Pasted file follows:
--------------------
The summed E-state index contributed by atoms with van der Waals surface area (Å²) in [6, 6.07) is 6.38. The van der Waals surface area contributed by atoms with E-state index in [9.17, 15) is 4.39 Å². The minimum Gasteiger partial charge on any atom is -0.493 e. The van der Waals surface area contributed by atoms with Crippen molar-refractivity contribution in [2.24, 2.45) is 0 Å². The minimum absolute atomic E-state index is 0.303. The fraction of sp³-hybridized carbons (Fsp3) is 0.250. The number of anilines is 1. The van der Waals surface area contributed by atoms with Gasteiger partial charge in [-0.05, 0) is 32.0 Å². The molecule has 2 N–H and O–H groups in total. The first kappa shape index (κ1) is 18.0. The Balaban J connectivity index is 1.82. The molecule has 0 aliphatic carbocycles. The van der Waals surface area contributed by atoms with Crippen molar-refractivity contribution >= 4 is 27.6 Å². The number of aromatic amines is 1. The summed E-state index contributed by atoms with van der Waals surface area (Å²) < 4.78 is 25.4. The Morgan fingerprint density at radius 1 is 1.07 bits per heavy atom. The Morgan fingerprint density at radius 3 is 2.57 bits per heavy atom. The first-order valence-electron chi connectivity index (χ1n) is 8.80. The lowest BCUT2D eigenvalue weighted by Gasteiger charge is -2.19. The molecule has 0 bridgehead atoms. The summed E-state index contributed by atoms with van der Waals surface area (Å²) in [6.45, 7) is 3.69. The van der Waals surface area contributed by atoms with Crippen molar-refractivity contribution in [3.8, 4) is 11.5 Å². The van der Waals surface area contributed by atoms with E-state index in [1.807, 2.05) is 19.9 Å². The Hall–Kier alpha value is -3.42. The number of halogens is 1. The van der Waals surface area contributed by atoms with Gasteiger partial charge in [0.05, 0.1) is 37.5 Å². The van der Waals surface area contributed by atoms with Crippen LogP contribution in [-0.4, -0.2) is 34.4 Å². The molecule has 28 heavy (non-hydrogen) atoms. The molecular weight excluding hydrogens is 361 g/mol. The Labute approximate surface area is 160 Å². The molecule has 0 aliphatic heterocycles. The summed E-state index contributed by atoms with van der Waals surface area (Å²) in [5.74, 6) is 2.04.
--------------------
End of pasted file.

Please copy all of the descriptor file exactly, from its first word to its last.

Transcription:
The summed E-state index contributed by atoms with van der Waals surface area (Å²) in [6, 6.07) is 6.38. The van der Waals surface area contributed by atoms with E-state index in [9.17, 15) is 4.39 Å². The minimum Gasteiger partial charge on any atom is -0.493 e. The van der Waals surface area contributed by atoms with Crippen molar-refractivity contribution in [2.24, 2.45) is 0 Å². The minimum absolute atomic E-state index is 0.303. The fraction of sp³-hybridized carbons (Fsp3) is 0.250. The number of anilines is 1. The van der Waals surface area contributed by atoms with Gasteiger partial charge in [-0.05, 0) is 32.0 Å². The molecule has 2 N–H and O–H groups in total. The first kappa shape index (κ1) is 18.0. The Balaban J connectivity index is 1.82. The molecule has 0 aliphatic carbocycles. The van der Waals surface area contributed by atoms with Crippen molar-refractivity contribution >= 4 is 27.6 Å². The number of aromatic amines is 1. The summed E-state index contributed by atoms with van der Waals surface area (Å²) < 4.78 is 25.4. The Morgan fingerprint density at radius 1 is 1.07 bits per heavy atom. The Morgan fingerprint density at radius 3 is 2.57 bits per heavy atom. The first-order valence-electron chi connectivity index (χ1n) is 8.80. The lowest BCUT2D eigenvalue weighted by Gasteiger charge is -2.19. The molecule has 0 bridgehead atoms. The summed E-state index contributed by atoms with van der Waals surface area (Å²) in [6.45, 7) is 3.69. The van der Waals surface area contributed by atoms with Crippen molar-refractivity contribution in [3.8, 4) is 11.5 Å². The van der Waals surface area contributed by atoms with E-state index in [1.807, 2.05) is 19.9 Å². The Hall–Kier alpha value is -3.42. The number of halogens is 1. The van der Waals surface area contributed by atoms with Gasteiger partial charge in [0.05, 0.1) is 37.5 Å². The van der Waals surface area contributed by atoms with Crippen LogP contribution in [-0.4, -0.2) is 34.4 Å². The molecule has 28 heavy (non-hydrogen) atoms. The molecular weight excluding hydrogens is 361 g/mol. The Labute approximate surface area is 160 Å². The molecule has 0 aliphatic heterocycles. The summed E-state index contributed by atoms with van der Waals surface area (Å²) in [5.74, 6) is 2.04.